Doing banking (or similar) business in Brazil as a foreign entity

By Riskfence’s research team: This article talks about the challenges faced by a foreign investor when deciding to enter the Brazilian financial market, be it with a banking business or a similar one.

The Brazilian financial market entails several peculiarities that are not present in other developed markets but offer in turn great investment opportunities. Having a solid business plan, covering financial, operational and business-related aspects is key, due to the fact that it will demand a thorough market and products research and understanding.

Besides that, relying on local expertise in order to avoid unnecessary steps and not to neglect pivotal pre-inception aspects is key.

One key aspect, as per our experience, is that one should not underestimate the very relevant effort of operationally putting up a banking (or similar) business here in Brazil. This has mainly to do with the local peculiarities of our markets and products and the local tax and regulatory environment.

In a nutshell, the application (especially the preparation and filing of a Business Plan) and regulatory follow-up should be seen as some 20% of the overall required work (i.e. the “tip of the iceberg”), whereas the operational implementation will require the great amount of effort.

Application

The first step of getting a license is to disclose this intention to the regulators at the Brazilian Central Bank (BCB), preferably with senior management being present in the meetings with senior BCB officers.

This will require in the following weeks the delivery of a detailed business plan containing not only an analysis of the bank’s perception of the economic environment but mainly the business lines it intends to run in Brazil, forecasts of the expected increase over time in volume of clients, amounts involved, margins per product, capital allocation and non-performing loans. Besides, a depth analysis of the infrastructure envisaged for dealing in Brazil disclosing the functions and headcount forecasted accompanied by an analysis on IT systems (local x global), risk management, operations structure and other support areas description. The preparation of such a business plan will require the availability of decision-making senior officers to interact with local experts in the search for the most efficient model considering business priorities applied to the local regulatory environment.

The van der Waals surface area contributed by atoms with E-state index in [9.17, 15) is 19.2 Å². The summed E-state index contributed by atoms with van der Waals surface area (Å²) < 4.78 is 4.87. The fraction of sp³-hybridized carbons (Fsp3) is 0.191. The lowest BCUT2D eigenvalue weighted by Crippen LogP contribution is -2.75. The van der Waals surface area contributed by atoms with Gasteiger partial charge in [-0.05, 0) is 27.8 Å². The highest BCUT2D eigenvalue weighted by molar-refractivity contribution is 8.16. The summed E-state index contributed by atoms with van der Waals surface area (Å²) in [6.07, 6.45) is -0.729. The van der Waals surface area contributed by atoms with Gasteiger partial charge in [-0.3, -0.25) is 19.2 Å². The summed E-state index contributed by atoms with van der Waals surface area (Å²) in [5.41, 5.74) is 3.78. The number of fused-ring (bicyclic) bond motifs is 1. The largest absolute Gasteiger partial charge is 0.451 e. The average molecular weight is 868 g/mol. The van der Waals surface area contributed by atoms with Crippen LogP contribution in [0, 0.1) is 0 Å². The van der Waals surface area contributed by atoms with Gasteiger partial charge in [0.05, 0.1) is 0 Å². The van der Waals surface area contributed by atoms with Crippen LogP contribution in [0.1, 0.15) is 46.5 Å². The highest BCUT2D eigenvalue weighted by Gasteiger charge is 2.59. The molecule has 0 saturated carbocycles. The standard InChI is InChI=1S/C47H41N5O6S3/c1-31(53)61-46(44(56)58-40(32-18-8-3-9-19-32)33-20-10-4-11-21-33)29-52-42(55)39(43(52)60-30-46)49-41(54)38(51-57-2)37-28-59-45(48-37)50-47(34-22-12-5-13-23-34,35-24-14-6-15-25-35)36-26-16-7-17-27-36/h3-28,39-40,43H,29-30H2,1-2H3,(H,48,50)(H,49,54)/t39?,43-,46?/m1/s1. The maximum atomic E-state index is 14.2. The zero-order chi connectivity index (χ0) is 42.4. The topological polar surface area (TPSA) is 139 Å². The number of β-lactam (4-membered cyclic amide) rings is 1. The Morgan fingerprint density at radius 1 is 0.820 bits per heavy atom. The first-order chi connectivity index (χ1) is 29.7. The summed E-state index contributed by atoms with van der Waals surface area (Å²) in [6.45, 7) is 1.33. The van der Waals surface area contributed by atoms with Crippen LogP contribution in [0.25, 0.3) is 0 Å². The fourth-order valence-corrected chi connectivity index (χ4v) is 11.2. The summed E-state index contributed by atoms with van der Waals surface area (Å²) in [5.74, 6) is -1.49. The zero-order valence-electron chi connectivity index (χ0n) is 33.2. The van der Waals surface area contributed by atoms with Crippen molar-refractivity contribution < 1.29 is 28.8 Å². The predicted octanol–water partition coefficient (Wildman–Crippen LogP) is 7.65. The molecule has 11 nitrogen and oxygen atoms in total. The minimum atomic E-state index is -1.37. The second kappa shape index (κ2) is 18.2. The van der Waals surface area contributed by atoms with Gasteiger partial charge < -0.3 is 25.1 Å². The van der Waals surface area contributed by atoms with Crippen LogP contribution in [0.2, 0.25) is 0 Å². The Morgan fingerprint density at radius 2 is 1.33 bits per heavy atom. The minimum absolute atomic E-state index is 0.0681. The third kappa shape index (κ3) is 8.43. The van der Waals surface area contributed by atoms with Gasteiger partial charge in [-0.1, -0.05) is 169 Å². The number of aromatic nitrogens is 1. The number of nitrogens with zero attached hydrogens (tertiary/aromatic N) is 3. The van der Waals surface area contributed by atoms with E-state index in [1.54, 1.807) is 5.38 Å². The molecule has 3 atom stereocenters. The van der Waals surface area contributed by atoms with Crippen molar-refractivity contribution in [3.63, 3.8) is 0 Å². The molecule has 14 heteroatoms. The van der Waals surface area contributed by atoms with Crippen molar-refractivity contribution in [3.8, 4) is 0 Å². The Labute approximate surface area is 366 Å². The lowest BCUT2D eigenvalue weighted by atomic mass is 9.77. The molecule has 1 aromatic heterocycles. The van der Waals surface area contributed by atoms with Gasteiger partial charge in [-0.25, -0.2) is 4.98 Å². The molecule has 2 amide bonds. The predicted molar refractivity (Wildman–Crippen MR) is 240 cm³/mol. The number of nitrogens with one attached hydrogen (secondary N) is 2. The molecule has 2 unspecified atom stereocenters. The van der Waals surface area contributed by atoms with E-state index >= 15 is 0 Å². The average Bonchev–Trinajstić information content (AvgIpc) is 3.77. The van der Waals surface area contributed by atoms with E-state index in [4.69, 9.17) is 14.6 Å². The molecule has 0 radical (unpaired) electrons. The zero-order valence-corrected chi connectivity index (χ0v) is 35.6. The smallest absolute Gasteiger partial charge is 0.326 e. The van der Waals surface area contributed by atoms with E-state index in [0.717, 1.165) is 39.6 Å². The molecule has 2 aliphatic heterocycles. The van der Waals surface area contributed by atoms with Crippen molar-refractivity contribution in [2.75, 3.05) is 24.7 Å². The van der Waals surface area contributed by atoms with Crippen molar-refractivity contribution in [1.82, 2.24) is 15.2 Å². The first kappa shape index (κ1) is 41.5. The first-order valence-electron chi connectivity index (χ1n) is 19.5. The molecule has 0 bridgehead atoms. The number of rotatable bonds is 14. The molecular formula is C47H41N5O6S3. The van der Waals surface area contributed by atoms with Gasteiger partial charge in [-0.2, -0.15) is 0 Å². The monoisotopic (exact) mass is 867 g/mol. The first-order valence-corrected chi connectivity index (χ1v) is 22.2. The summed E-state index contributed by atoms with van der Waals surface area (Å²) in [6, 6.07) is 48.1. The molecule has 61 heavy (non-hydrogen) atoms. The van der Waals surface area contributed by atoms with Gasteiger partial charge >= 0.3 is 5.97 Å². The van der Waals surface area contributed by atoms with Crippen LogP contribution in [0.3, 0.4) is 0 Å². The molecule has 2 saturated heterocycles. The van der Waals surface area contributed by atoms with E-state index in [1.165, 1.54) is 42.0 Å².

Follow-up of a licensing process

This has to happen with the close monitoring and dynamic process of discussions with the BCB about the Business Plan and its assessment by them on several aspects. This is done in combination with the legal and/or regulatory advisors/experts that will lead this process from the formal and regulatory point of view. Important to mention that in parallel the license approval process requires a presidential decree[1], which is a must in order to get the license from Central Bank. This will require visits to the BCB in Brasilia and São Paulo offices in order to follow up on this, although more from the regulatory and legal perspective.  An alternative that might speed up the process is to acquire an existing foreign license (already approved by presidential decree) and in parallel apply to the BCB either to adjust the scope or to immediately act as the new foreign entity.

Aspects to be considered arising from this alternative are related to potential liabilities mainly in the labor and fiscal areas of the existing financial institution, which license is being acquired. Nevertheless, depending on the case (maybe a shell license) it might work as a shortcut with limited risks, depending on the quality of the due diligence process.

Normally, the option for an existing license will reduce the time-to-market.

Operational implementation process

Here is the bulk of work especially if the investor intends to start from scratch.